The fifth annual edition of the Ethical Fashion Show opened its doors yesterday at the Carrousel du Louvre, an incredibly grown-up location which is symbolic of the industry’s position at the threshold of the mainstream. From an eclectic gathering of 20 designers in 2004, the event has grown to be a showcase for some 130 odd designers from all over the world who are committed to integrating ethical values into design and manufacturing.
Last year the show took place at the Tapis Rouge near the Canal Saint Martin, and it still had the hip, cutting edge vibe of creative individuals working at the fringe. This year’s feel was completely different – many of the same people – but housed in a slightly clinical showroom with too much empty space punctuated by booths touting organic cosmetics and natural dyes. Many new lines of clothing made from organic cotton – especially for children – were apparent, as were the staple accessories and bags made from recycled plastic, rubber tyres (Cyclus) and leather cuttings from car factories. Newcomer “Como No” – launched by French designer Candice Augereau this summer – has a delightful line of whimsical accessories and boots in fresh colours crafted from a roughspun cotton (technically it is not organic as these are fields ‘in conversion’) grown in Argentina.
Great accessories – including a nifty fingerless wraparound glove – from Deux Filles en Fil, all made from recycled materials.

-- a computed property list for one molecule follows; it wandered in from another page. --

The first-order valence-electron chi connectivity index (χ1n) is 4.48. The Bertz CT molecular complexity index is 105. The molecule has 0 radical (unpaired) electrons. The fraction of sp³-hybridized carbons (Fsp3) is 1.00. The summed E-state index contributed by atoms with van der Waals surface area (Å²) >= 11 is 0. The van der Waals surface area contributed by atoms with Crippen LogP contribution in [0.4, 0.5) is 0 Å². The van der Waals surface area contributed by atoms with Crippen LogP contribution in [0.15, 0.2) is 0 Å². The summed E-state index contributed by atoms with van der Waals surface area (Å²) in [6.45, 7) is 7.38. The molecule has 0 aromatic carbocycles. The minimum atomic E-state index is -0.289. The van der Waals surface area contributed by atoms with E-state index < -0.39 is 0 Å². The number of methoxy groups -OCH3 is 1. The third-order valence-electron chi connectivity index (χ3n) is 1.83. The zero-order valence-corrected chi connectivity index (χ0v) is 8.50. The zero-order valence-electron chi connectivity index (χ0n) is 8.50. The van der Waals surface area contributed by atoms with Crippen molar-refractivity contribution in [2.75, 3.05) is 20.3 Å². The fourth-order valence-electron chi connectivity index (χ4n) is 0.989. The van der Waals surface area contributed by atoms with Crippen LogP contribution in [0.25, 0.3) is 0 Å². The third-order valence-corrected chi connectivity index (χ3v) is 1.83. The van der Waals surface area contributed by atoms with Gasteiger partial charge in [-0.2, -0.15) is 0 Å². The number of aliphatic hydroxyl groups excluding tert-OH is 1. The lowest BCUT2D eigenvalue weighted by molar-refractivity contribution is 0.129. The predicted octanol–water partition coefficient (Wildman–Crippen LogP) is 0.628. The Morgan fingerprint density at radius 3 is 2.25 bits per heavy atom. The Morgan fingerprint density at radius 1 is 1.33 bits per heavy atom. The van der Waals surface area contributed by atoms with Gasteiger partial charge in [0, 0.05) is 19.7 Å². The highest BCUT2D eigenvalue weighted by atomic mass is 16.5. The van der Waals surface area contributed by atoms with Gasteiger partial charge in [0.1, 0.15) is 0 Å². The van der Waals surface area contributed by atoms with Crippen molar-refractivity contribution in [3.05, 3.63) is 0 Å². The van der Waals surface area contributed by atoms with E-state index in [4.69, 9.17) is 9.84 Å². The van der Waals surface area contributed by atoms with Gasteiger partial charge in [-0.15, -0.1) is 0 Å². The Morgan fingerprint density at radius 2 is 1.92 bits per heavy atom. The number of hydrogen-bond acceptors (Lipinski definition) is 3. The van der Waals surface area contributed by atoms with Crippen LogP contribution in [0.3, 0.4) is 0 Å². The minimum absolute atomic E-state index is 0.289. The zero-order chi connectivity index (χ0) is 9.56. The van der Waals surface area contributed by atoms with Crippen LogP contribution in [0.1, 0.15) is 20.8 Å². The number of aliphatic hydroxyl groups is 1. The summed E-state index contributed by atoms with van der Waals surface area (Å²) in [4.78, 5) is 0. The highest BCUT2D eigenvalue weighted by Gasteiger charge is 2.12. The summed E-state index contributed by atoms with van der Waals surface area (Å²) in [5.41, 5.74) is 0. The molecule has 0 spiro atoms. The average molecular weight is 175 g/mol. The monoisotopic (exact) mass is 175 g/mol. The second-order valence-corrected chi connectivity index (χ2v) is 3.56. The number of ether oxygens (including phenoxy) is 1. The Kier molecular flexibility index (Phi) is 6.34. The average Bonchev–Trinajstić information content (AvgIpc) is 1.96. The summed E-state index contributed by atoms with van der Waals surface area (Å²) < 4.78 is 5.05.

Clementine Nguyen from Sobosibio, who launched her first collection this summer, makes very wearable soft and fluid organic cotton clothes with the innovation of a unique number code which clients can use to trace each step of the production process on the website. One of my favourites is still Les Fees de Bengale, which makes beautifully cut pieces in muted contemporary tones with a luxurious feel.
Of the many socially responsible projects, one outstanding example was Les Filles du Facteur, a project which helps women in Burkina Faso and immigrant women in a Parisian suburb earn a living by crocheting recycled plastic into an appealing line of accessories such as tablecloths, bags and placemats. Good holiday gift items in a world where self-destructing financial markets have given fresh impetus to value-based consumption.
One of the founder members of the ethical fashion community in France, Sébastien Kopp of Veja, made the point that big corporations need to get on board with changing their production systems in order to accelerate change. He also forecast that we are heading for a big change in the way people consume, stressing the “back to quality” paradigm over the old model which relies heavily on advertising and marketing. “The world of selling products with Gisele Bundchen is so over for me,” he said.
The show continues through Sunday October 12.